Automating Dosing Schedules for Parkinson’s Disease

A former student of mathematics and mathematical statistics, Ilias Thomas recently completed his PhD in Microdata Analysis. His doctoral dissertation is entitled “Automating Dosing Schedules for Parkinson’s Disease” and is about dosing schemes for patients with Parkinson’s disease.

The dissertation proposes a solution to automating the dosing titration process, which is the trial-and-error process involved in establishing a patient’s correct dose of medicine.

In his studies, Ilias employed quantitative methods and focused primarily on data mining methods and optimization algorithms. He designed two dosing algorithms, one for continuous infusion of medication and one for medication with tablets. He used data from wearable sensors and medical records from hospital admissions.

The dissertation comprises five papers: four have appeared in journals and one in conference proceedings. The papers describe how sensor data can be used to make individual dosing adjustments. Further, it examines how the effect of medication depends on the time of day.

Ilias’s first study describes how wearable sensors can be used to evaluate the medication status of the patients (undermedicated, properly medicated, and overmedicated). His second study uses the medication status information to evaluate patients’ dosing needs by creating individual patient profiles. In his second and third study, the two dosing algorithms are described and evaluated using the individual patient profiles. In the fourth study, the data from the first study are re-examined to improve the detection performance. The final study investigates how patients respond to a dose in the morning hours compared to the same dose in the afternoon hours. Results show that the response of patients to the same dose is lower in the afternoon.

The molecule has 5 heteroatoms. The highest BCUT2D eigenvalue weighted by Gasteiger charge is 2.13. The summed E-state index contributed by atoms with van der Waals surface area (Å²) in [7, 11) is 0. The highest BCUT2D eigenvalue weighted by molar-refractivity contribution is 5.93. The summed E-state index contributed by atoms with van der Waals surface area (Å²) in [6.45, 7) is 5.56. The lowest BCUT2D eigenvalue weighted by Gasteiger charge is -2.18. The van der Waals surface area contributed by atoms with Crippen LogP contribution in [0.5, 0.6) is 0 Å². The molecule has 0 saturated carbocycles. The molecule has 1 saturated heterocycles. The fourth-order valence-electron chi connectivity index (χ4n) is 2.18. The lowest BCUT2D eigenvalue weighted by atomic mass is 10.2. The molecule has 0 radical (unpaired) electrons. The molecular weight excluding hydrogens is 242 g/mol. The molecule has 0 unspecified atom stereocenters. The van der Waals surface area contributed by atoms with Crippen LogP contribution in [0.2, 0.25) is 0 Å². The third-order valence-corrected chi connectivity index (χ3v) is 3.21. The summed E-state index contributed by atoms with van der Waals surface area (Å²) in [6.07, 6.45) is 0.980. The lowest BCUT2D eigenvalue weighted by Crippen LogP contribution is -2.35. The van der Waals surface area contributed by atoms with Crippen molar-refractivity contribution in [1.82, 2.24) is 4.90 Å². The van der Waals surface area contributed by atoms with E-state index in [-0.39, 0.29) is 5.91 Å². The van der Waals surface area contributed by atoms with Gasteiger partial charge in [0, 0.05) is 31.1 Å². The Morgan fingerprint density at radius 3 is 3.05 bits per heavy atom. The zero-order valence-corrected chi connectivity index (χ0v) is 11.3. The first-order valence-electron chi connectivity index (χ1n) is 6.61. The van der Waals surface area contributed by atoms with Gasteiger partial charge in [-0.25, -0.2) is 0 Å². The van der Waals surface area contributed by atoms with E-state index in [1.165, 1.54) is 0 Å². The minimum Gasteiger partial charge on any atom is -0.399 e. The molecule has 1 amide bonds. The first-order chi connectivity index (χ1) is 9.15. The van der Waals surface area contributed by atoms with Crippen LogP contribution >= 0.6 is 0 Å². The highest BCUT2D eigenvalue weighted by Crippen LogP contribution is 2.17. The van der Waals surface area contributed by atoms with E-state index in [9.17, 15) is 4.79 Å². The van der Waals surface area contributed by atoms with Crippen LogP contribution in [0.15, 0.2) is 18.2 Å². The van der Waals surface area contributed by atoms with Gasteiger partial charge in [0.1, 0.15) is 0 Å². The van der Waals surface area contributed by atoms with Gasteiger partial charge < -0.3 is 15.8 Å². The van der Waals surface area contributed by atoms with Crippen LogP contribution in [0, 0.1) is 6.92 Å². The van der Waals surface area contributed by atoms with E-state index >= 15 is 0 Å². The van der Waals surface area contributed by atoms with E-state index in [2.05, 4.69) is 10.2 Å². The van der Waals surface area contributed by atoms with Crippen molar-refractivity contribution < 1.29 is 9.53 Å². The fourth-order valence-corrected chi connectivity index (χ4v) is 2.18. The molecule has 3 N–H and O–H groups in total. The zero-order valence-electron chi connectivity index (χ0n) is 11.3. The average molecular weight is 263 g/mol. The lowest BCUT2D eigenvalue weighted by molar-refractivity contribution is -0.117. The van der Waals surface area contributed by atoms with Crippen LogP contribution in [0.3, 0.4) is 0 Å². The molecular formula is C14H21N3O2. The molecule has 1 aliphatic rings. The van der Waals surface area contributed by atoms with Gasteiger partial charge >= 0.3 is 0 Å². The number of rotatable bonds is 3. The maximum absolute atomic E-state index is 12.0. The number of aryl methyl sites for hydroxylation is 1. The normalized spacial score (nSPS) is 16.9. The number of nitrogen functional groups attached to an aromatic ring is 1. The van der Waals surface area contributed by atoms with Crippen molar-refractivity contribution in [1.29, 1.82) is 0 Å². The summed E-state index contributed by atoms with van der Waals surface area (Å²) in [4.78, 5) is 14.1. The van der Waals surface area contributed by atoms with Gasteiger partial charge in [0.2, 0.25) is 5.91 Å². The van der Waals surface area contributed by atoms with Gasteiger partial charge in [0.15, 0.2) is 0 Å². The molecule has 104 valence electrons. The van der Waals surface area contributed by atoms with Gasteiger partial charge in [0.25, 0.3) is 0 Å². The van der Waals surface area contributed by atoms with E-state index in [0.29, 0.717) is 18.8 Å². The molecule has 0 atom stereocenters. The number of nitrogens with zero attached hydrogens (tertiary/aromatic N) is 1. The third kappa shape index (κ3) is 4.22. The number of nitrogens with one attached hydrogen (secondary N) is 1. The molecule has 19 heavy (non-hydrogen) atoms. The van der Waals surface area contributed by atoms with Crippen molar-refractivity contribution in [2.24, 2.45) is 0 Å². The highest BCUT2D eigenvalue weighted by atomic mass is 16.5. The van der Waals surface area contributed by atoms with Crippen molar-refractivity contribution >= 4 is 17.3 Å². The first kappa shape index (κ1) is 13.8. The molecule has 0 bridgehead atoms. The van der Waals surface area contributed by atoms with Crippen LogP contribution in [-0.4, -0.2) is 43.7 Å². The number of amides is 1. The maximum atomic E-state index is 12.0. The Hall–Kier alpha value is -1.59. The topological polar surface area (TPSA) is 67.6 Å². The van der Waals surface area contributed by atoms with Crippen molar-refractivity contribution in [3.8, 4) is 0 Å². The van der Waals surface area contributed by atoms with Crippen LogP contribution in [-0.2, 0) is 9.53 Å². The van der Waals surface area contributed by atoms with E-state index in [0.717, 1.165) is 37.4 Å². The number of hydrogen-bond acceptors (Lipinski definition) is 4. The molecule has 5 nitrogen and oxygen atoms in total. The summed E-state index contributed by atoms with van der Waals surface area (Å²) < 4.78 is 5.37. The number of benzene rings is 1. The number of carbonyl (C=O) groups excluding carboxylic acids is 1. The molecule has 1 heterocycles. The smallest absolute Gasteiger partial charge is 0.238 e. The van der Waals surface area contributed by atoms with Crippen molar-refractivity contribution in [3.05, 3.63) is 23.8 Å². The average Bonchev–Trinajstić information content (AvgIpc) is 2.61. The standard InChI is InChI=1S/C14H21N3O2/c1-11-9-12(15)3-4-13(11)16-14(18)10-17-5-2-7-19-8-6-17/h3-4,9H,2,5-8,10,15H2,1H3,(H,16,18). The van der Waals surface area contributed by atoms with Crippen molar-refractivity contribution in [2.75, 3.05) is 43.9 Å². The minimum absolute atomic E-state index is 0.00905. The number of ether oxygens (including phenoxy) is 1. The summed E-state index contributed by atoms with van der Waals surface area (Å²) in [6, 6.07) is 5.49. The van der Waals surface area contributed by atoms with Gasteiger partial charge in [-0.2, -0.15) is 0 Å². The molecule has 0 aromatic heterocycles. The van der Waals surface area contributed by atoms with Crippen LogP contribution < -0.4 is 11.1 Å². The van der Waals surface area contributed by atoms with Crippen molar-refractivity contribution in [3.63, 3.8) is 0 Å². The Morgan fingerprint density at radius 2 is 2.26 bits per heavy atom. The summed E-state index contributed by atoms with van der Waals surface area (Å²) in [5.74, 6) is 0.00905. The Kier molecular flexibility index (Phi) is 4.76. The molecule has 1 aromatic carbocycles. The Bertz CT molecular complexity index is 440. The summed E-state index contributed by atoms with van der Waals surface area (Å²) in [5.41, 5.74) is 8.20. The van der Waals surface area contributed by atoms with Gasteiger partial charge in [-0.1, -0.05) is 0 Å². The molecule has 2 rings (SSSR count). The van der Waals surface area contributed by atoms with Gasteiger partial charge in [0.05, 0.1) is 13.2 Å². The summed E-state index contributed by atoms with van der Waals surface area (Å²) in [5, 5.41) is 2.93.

Ilias’s dissertation demonstrates that the automation of the dosing titration process is possible. It is groundbreaking in that he is unaware of any other peer-reviewed study that proposes algorithmic dosing adjustments. Further, his study evaluates the feasibility of automating the dose titration process.

Ilias hopes that his dissertation will lead to further research that focuses on validating the system and refining the dosing algorithms and the design of other dosing algorithms.

Ilias states, “I think that this research is very important since its application will be necessary in future generations. With the aging population, the number of patients is expected to double in 20 years. That means that neurologists might not have enough time to treat patients and the dosing process needs to be automated so that time and money can be saved within the healthcare system.”

Most importantly, he believes that patients will benefit since they will be able to adjust doses at home, the result of which will be a better quality of life.

“The field of Microdata Analysis is about data-driven decision support. I feel that I really explored how this field applies to personalized medicine and that I might have discovered a future direction for Microdata Analysis studies,” he concludes.

Link to thesis

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